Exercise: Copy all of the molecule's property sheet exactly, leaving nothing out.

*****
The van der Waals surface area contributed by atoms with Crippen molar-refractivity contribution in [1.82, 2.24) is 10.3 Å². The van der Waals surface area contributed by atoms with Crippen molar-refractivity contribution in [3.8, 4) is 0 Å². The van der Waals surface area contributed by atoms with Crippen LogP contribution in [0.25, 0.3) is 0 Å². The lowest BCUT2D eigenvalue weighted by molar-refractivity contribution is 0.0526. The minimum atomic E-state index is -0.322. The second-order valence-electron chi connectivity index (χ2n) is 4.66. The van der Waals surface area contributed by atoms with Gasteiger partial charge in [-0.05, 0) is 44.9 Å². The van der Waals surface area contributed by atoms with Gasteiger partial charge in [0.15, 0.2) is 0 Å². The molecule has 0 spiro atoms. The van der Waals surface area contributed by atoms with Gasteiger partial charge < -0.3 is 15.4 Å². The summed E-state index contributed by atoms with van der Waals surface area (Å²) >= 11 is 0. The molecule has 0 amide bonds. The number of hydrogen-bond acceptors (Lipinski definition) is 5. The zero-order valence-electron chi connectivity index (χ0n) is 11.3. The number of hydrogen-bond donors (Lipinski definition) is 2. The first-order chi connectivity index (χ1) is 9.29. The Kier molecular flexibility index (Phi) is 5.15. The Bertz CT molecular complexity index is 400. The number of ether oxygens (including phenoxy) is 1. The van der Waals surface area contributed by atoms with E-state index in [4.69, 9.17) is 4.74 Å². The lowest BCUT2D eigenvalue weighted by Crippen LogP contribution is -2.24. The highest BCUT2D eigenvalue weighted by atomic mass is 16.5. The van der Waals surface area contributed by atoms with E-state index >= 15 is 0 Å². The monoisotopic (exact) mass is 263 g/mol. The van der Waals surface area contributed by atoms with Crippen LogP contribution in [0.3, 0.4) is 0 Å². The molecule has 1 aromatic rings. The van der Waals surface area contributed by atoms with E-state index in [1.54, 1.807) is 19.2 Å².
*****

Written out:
The van der Waals surface area contributed by atoms with Crippen molar-refractivity contribution in [1.82, 2.24) is 10.3 Å². The van der Waals surface area contributed by atoms with Crippen molar-refractivity contribution in [3.8, 4) is 0 Å². The van der Waals surface area contributed by atoms with Crippen LogP contribution in [0.25, 0.3) is 0 Å². The lowest BCUT2D eigenvalue weighted by molar-refractivity contribution is 0.0526. The minimum atomic E-state index is -0.322. The second-order valence-electron chi connectivity index (χ2n) is 4.66. The van der Waals surface area contributed by atoms with Gasteiger partial charge in [-0.05, 0) is 44.9 Å². The van der Waals surface area contributed by atoms with Gasteiger partial charge in [0.15, 0.2) is 0 Å². The molecule has 0 spiro atoms. The van der Waals surface area contributed by atoms with Gasteiger partial charge < -0.3 is 15.4 Å². The summed E-state index contributed by atoms with van der Waals surface area (Å²) >= 11 is 0. The molecule has 0 amide bonds. The number of hydrogen-bond acceptors (Lipinski definition) is 5. The zero-order valence-electron chi connectivity index (χ0n) is 11.3. The number of hydrogen-bond donors (Lipinski definition) is 2. The first-order chi connectivity index (χ1) is 9.29. The Kier molecular flexibility index (Phi) is 5.15. The Bertz CT molecular complexity index is 400. The number of ether oxygens (including phenoxy) is 1. The van der Waals surface area contributed by atoms with E-state index in [4.69, 9.17) is 4.74 Å². The lowest BCUT2D eigenvalue weighted by Crippen LogP contribution is -2.24. The highest BCUT2D eigenvalue weighted by atomic mass is 16.5. The van der Waals surface area contributed by atoms with E-state index >= 15 is 0 Å². The monoisotopic (exact) mass is 263 g/mol. The van der Waals surface area contributed by atoms with Crippen LogP contribution in [0.3, 0.4) is 0 Å². The molecule has 1 aromatic rings. The van der Waals surface area contributed by atoms with E-state index in [1.54, 1.807) is 19.2 Å².